AN agency created to cut delays in the adoption of children has issued an appeal for a wave of extra adopters as a “perfect storm” has created a surge in children needing to be looked after.

Ahead of its first anniversary, Adoption Tees Valley said the merger of adoption services for the area’s five councils had led to a reduction in the amount of time children spent waiting to be adopted, but the service was also facing a shortage of adopters.

A meeting of Darlington Borough Council’s children and young people’s scrutiny committee heard the council was investigating the causes of the rise in number of youngsters needing homes away from their birth parents.

Jane Kochanowski, the authority’s assistant director of children’s services, told members:  “I don’t think it’s that they are reaching crisis, it’s slow neglect. We have a lot of blended families, so we have five and six children, rather than the two or three we normally have.”

When asked what was behind the increase, Ms Kochanowski added: “We had the World Cup. Any activity where you have groups of adults and children around alcohol. We have lots of families moving into the Darlington area and the number of child protection plans are increasing.”

Vicky Davidson Boyd, the regional adoption agency’s service manager, told the meeting while approved adopters had faced lengthy waits before Adoption Tees Valley was launched last May, children had since been placed with all the 47 approved adopters who were transferred into the new service.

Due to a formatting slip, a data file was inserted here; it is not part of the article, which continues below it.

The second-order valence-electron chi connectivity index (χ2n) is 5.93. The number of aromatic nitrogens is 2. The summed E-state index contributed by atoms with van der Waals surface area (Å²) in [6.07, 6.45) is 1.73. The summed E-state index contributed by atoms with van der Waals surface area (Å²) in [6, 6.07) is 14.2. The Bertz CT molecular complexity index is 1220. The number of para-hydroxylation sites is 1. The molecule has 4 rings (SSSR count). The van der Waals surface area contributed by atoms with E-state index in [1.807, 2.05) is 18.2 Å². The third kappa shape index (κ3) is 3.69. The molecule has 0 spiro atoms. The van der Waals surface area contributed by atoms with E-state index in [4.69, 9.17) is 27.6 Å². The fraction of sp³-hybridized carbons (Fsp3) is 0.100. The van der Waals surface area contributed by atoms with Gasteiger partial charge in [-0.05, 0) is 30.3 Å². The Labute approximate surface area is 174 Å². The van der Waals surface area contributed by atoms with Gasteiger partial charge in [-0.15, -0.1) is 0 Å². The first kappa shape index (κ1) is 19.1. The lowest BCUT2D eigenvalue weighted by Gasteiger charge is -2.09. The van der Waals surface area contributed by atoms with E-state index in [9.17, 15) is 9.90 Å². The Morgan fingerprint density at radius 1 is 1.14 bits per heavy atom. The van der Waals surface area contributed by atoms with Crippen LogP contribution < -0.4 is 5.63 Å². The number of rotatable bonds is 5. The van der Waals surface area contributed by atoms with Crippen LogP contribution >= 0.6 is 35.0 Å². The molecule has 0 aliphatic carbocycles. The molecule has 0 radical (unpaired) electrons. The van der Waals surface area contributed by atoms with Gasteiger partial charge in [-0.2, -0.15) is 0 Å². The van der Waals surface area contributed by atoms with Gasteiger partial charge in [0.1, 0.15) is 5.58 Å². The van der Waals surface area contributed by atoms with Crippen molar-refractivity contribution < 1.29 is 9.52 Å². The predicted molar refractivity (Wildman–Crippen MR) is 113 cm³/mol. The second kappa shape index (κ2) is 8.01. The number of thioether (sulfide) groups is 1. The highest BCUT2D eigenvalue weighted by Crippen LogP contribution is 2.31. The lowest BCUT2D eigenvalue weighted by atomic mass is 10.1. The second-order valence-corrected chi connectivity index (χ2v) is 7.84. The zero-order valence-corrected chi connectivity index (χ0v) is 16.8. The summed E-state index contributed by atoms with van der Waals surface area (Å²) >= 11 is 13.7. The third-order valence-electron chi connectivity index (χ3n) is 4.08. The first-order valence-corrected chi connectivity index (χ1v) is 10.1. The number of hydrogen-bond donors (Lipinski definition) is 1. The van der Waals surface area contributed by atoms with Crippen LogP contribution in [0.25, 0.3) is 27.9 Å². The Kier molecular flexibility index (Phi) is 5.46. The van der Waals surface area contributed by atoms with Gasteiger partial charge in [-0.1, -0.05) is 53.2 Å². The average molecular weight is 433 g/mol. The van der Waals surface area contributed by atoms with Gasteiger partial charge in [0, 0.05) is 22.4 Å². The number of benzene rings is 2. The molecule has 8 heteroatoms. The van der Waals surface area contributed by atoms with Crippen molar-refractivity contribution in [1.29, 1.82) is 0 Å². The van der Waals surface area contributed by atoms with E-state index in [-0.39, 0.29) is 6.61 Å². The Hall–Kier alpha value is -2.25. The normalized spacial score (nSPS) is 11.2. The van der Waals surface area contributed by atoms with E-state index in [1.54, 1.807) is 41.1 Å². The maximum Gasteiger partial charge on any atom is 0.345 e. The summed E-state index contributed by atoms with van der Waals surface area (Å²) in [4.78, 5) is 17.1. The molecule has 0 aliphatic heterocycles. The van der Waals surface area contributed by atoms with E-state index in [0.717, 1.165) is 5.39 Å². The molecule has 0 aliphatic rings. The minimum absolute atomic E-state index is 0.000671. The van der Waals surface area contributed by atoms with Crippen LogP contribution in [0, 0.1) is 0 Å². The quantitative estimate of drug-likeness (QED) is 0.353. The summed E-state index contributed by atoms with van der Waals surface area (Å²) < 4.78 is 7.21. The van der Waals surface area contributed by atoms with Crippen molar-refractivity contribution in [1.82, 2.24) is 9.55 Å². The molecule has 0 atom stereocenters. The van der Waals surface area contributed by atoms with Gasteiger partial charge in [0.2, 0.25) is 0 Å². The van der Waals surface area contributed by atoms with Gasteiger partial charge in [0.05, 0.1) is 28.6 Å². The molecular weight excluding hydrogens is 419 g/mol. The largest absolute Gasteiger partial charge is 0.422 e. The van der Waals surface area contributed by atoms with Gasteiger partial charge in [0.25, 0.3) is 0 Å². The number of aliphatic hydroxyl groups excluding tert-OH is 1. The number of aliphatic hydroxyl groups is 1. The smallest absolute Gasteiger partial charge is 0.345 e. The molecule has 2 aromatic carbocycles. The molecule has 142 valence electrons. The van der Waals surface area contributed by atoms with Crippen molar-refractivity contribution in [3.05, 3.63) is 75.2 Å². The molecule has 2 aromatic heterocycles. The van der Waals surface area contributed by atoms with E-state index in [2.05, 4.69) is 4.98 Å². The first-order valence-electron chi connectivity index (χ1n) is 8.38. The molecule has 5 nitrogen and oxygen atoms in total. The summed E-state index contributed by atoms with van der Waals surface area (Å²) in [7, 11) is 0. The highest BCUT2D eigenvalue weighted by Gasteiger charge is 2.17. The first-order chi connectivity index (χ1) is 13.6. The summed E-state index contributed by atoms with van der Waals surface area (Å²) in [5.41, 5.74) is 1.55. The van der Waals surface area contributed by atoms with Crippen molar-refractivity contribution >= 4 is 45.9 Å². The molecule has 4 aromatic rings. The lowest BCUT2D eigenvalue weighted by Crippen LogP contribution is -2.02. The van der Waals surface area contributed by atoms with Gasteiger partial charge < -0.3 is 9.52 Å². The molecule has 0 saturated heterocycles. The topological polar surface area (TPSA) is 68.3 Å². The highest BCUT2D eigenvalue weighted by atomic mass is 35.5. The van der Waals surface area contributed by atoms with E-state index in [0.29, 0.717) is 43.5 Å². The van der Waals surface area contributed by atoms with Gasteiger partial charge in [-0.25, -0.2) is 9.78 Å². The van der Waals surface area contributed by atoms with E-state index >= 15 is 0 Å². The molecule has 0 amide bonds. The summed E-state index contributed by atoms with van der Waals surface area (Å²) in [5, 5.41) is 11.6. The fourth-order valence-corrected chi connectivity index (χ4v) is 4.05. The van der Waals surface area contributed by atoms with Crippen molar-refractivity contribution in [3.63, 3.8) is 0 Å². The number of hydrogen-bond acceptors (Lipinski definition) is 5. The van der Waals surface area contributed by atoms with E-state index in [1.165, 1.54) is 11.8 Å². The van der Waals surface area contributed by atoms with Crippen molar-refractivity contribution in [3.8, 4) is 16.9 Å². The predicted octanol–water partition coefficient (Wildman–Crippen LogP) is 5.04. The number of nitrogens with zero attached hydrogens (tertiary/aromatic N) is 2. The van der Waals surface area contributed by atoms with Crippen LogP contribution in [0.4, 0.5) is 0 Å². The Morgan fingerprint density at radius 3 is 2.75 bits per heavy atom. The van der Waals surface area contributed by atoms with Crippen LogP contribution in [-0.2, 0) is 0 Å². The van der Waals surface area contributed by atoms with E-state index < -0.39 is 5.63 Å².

She said the bigger pool of adopters created with the Tees Valley agency meant children could now be placed in homes across the area. She added: “We are busy recruiting and approving more adopters, but not at the rate children are coming through. I am expecting an increase in the number of children adopted and the demand for adoption to increase  across the Tees Valley.

“What that means is that we are now very much wanting for people in this region to think about adopting. We are very happy to talk about what adoption is, how it is different from birth parenting and fostering and give time to people who are thinking about adoption.

“Just because you come and ask us some questions doesn’t mean we are going to hurry you in and say you must become an adopter. We want to encourage people to find out more and when the time is right think about adopting because in this region there is a continuing stream of children who are not able to return and live with their birth family safely and the courts are deciding they need an adoption plan.”

Anyone considering adopting can visit or call 01642 526400.